Leading it: Demanding that people challenge your assumptions


Faking it: Showing off so you get credit for “everything”

Leading it: Making a positive difference without seeking credit for anything


Faking it: Saying a bully is “different” in private

Leading it: Understanding that a bully with manners is still a bully


Faking it: Embracing someone whom you condemned b/c they lacked integrity

Leading it: Living your values even when it makes you “unpopular”


Faking it: Parading job candidates in front of the cameras as a means of showing off

Leading it: Keep job interviews private until hiring



Faking it: Complaining when you are criticized.

Leading it: Learning from feedback so you can improve.



Faking it: Celebrating a win by praising yourself

Leading it: Marking victory by lauding the contributions of others


Faking it: Putting principles aside when they are “inconvenient”

Leading it: Living by your principles when they are hard to abide


Faking it: Failing to recognize when it’s time to step down

Leading it: Grooming your successor and making a graceful handoff


Faking it: Enjoying the title w/o earning responsibility that accompanies it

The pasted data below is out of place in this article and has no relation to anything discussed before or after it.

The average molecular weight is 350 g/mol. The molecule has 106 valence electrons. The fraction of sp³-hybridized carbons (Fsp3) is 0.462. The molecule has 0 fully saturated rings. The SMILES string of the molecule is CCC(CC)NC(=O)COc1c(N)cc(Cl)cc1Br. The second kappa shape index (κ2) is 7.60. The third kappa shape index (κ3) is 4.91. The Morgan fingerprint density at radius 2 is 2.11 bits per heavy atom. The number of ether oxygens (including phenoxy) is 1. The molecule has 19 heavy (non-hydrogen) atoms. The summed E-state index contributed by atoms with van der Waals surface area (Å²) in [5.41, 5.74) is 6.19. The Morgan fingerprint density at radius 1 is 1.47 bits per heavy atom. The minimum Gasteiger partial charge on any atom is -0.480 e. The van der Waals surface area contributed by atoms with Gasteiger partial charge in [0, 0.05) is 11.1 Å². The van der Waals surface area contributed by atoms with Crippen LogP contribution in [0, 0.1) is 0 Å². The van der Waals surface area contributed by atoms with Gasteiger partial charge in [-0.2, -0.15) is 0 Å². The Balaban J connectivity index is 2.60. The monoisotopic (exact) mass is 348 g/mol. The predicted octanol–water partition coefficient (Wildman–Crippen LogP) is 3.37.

Leading it: Embracing responsibility without care for a title


Faking it: Making things up to make your own reality

Leading it: Making certain you have your facts straight



Faking it: Changing your opinion because you want to be liked

Leading it: Standing up for your principles even when others disagree with you


Faking it: Using ignorance as an excuse for action

Leading it: Understanding the issues and then acting


Faking it: Thinking the media’s job is to report how great you are

Leading it: Believing the media’s job is to hold leaders accountable


Faking it: Being thin-skinned because you think the world owes you respect

Leading it: Earning respect because you set a positive example


Faking it: Believing flattery is sincere appreciation

Leading it: Knowing that flattery is nothing more than sucking up


Faking it: Acting as if you are unopposed

Leading it: Stepping aside to let new voices be heard


Faking it: Taking credit for something others did without you

Leading it: Sharing credit with those who did the work


Faking it: Saying that people who promote racist views are good colleagues

Leading it: Disavowing the views of those who traffic in hate


Faking it: Pretending that bigotry and sexism is normal politics

Leading: Standing up for rights of all… even those with whom you disagree


Faking it: Pointing fingers when things don’t go your way